• Are bike accessories (such as helmets and bike lights), easily accessible? Would a requirement to have these be cost prohibitive?



1. Infrastructure development is focus on motorised vehicles, increasing dependency on fossil fuels


The road infrastructure development is mainly focused on expanding spaces for motor vehicles. Public transport is inefficient, unaffordable and unreliable particularly in cruise ships days. Bus owners are attracted by an unregulated system that allows overcharging of tourists and quick income.

Bad road conditions affects the availability of public transport, forcing an increased number to commute by walking on roads with no footpaths, with no alternatives.

Vanuatu has an increasing number of cyclists aiming to improve their mobility, but this has been consistently ignored by authorities particularly when planning and designing roads. Bicycles mobility is not considered in both urban or rural areas in Vanuatu, despite the multi benefits for People and Nature.

Apart from Port Vila waterfront, there is limited progress on promoting pedestrian mobility, eg. there aren’t pedestrian crossways. People take the risk and full responsibility when crossing a road, it is always assumed that cars have priority.

When roads are not consistently repaired, private owners tend to get larger, expensive 4-wheel drive. These vehicles are less cost efficient, more polluting and are be able to drive faster over damaged roads. Therefore, cars use the margins of the roads stepping on assumed footpaths to avoid potholes, putting pedestrians and the few resilient cyclists’ physically at risk of physical danger, while breathing dust and fumes from the progressively more polluted air in urban areas of Vanuatu.

Road worthiness inspections to vehicles seems to be a focus on the collection of revenue, as it is evident that there are no checks on the quality on motor vehicles exhaust fumes and other technical aspects of vehicles.

The increasingly damaged state of the roads puts again pressure on focusing public funding and development on infrastructure to respond to the ‘car’s needs’.

Most private car owners assume that their vehicle is the extension of their household, and demand investments from public funds to cater for their needs.

There is clearly a distortion of expectations where the individual interest seems to be above the collective good.

Government also invests disproportionately public funds in new vehicles and car rentals, rather than road maintenance. Eg. Police patrolling is done mainly by car which decrease the effectiveness of this important police functions in settlements with narrow walking paths. In fact, the use of a car became an entitlement of a public servant or a holder of a public position. Public service delivery became absolutely dependent on the availability of government cars, fossil fuels and public funds allocated to car maintenance.

Some government services provide public owned vehicles for private use to commute to and from workplace.

The use of bicycles by government is non-existent, ignoring the advantages of this mean of transport. No effort is made by government to encourage the population to use bicycles.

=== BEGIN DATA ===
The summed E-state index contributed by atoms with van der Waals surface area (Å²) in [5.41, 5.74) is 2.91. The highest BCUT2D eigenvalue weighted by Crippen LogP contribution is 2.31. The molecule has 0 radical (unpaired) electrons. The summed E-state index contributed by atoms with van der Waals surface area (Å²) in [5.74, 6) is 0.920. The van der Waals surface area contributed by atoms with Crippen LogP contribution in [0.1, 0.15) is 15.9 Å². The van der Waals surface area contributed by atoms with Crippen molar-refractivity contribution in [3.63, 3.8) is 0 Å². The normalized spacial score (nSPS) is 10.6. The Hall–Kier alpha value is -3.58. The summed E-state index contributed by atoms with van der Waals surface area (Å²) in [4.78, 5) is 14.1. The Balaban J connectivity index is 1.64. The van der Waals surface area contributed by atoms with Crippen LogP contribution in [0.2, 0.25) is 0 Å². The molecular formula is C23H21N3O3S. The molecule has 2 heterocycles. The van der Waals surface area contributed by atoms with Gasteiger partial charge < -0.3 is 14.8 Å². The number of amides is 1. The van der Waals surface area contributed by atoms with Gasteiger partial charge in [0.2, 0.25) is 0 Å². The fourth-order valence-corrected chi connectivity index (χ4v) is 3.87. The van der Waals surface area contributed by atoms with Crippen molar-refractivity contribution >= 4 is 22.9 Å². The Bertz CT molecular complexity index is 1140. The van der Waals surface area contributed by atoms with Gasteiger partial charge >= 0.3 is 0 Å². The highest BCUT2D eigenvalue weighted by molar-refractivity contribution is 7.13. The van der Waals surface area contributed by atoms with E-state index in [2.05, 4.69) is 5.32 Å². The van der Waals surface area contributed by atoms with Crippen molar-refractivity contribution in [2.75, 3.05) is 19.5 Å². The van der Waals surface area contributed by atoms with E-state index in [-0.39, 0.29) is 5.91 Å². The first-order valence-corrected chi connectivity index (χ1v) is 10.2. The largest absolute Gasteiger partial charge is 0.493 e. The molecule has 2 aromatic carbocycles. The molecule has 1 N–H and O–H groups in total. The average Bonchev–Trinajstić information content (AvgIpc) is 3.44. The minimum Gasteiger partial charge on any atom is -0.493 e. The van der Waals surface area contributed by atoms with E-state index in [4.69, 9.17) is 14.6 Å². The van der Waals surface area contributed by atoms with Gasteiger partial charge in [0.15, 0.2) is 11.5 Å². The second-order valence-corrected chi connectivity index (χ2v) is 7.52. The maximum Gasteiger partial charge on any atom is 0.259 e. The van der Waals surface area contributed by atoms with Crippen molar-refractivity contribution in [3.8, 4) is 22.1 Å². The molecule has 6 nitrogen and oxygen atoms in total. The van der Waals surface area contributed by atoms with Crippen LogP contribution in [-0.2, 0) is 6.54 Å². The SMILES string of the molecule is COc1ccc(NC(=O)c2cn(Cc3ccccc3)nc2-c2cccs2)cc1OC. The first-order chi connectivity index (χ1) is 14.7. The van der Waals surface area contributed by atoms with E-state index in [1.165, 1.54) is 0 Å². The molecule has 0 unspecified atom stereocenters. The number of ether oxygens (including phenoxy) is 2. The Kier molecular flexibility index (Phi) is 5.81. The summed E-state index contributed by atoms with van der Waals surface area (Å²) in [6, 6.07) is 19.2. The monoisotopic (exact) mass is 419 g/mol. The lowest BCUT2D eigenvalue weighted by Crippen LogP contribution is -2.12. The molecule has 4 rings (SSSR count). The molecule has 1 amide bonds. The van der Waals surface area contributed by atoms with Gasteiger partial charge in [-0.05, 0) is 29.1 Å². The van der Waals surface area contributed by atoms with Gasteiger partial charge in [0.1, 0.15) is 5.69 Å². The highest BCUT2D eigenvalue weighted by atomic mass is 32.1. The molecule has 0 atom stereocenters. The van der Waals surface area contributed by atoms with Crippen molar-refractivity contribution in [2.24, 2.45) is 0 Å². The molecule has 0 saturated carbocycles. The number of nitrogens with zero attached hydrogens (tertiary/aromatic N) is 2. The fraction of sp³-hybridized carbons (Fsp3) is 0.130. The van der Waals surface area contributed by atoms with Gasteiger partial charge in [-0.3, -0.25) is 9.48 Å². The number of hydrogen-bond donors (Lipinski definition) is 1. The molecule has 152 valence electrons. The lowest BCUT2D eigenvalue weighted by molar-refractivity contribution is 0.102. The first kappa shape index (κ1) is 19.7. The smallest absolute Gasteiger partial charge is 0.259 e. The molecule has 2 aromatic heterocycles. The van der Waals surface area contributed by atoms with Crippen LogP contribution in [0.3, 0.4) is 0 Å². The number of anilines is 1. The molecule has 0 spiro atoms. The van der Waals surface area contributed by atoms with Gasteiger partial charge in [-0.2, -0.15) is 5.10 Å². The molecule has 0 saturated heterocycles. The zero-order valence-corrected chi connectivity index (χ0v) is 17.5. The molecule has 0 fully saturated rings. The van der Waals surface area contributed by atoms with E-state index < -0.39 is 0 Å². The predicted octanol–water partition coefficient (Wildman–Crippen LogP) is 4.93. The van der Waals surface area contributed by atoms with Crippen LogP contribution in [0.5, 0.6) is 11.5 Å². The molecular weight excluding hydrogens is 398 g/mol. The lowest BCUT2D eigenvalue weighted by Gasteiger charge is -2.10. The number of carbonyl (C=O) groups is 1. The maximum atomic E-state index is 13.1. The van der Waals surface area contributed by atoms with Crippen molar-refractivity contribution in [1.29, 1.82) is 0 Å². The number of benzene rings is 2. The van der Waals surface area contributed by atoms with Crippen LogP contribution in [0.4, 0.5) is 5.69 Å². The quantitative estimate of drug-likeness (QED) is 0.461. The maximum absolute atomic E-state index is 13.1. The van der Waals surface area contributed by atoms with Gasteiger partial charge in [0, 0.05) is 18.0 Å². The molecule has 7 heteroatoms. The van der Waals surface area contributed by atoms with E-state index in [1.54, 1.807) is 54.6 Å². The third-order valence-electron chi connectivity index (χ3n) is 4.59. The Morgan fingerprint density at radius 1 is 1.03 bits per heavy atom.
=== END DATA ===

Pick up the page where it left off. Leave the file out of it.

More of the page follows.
Youth riding BMX bicycles often have problems, including bicycles taken from them by police that, with great energy or enthusiasm, pursuit safety conditions of the bicycle such as bicycle break conditions. At same time, ignoring fumes expelled by motor vehicles.

FACT: … most of the People of Vanuatu do not own a private vehicle.

 Infrastructure development focused on cars does not promote:

  1. Equity, because invest in travel modes that serve a minority of members of the community;
  2. A clean Environment, increasing dependency on fossil fuels, pollution (fumes and dust) with its dangerous effect Health;
  3. Safety for all users including disability, walking and cycling
  4. Health, physical and mental activity, reducing non communicable diseases (so high in Vanuatu) and improving quality of life for people of all ages

Infrastructure development is ignoring the needs of most of the citizens.




While bicycles can be share by multiple users, cars will not be usually shared by more than 2.

Footpaths are rarely designed with wheelchairs ramps. Even a recent Port Vila roads development project, wheelchair ramps were not consistently designed along the area of the project. Post project alterations are even limiting wheelchairs movements with destruction of footpaths or installation of power poles in middle of the footpath. Many of these are broken by utility companies without any proper reparations.

Globally, transportation represents 14% of all Green House Gases  equivalent globally. Road transportation is 41% of total transportation GHGe. In Vanuatu, the transport sector has a growth on a rate of 6% per year and road transport represents 83% of the transport sector national emissions (National Determined Contribution, Vanuatu 2020). Yet, cruise ship emissions, attracted by tourism policies, seems to be ignored in the transport sector of Vanuatu’s NDC.